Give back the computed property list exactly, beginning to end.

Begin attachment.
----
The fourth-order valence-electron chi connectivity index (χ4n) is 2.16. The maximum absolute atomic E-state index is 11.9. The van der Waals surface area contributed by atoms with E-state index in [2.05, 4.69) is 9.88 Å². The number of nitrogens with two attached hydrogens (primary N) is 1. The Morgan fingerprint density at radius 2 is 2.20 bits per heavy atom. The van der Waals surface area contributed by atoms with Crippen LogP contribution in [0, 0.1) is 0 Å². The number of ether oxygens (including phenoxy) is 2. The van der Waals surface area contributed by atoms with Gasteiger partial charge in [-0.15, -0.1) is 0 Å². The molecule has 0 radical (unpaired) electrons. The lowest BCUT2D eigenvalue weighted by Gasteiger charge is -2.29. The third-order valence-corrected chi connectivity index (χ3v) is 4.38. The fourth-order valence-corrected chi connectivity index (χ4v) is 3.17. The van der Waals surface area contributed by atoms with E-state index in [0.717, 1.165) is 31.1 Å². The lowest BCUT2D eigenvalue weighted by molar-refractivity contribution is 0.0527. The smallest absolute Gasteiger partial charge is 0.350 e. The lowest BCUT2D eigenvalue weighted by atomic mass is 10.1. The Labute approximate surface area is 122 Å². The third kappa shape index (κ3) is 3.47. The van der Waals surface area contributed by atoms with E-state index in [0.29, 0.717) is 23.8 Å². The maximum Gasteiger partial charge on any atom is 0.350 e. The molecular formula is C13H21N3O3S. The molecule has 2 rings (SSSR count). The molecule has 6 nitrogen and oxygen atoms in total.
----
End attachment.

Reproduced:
The fourth-order valence-electron chi connectivity index (χ4n) is 2.16. The maximum absolute atomic E-state index is 11.9. The van der Waals surface area contributed by atoms with E-state index in [2.05, 4.69) is 9.88 Å². The number of nitrogens with two attached hydrogens (primary N) is 1. The Morgan fingerprint density at radius 2 is 2.20 bits per heavy atom. The van der Waals surface area contributed by atoms with Crippen LogP contribution in [0, 0.1) is 0 Å². The number of ether oxygens (including phenoxy) is 2. The van der Waals surface area contributed by atoms with Gasteiger partial charge in [-0.15, -0.1) is 0 Å². The molecule has 0 radical (unpaired) electrons. The lowest BCUT2D eigenvalue weighted by Gasteiger charge is -2.29. The third-order valence-corrected chi connectivity index (χ3v) is 4.38. The fourth-order valence-corrected chi connectivity index (χ4v) is 3.17. The van der Waals surface area contributed by atoms with E-state index in [0.717, 1.165) is 31.1 Å². The lowest BCUT2D eigenvalue weighted by molar-refractivity contribution is 0.0527. The smallest absolute Gasteiger partial charge is 0.350 e. The lowest BCUT2D eigenvalue weighted by atomic mass is 10.1. The Labute approximate surface area is 122 Å². The third kappa shape index (κ3) is 3.47. The van der Waals surface area contributed by atoms with E-state index in [0.29, 0.717) is 23.8 Å². The maximum Gasteiger partial charge on any atom is 0.350 e. The molecular formula is C13H21N3O3S. The molecule has 2 rings (SSSR count). The molecule has 6 nitrogen and oxygen atoms in total.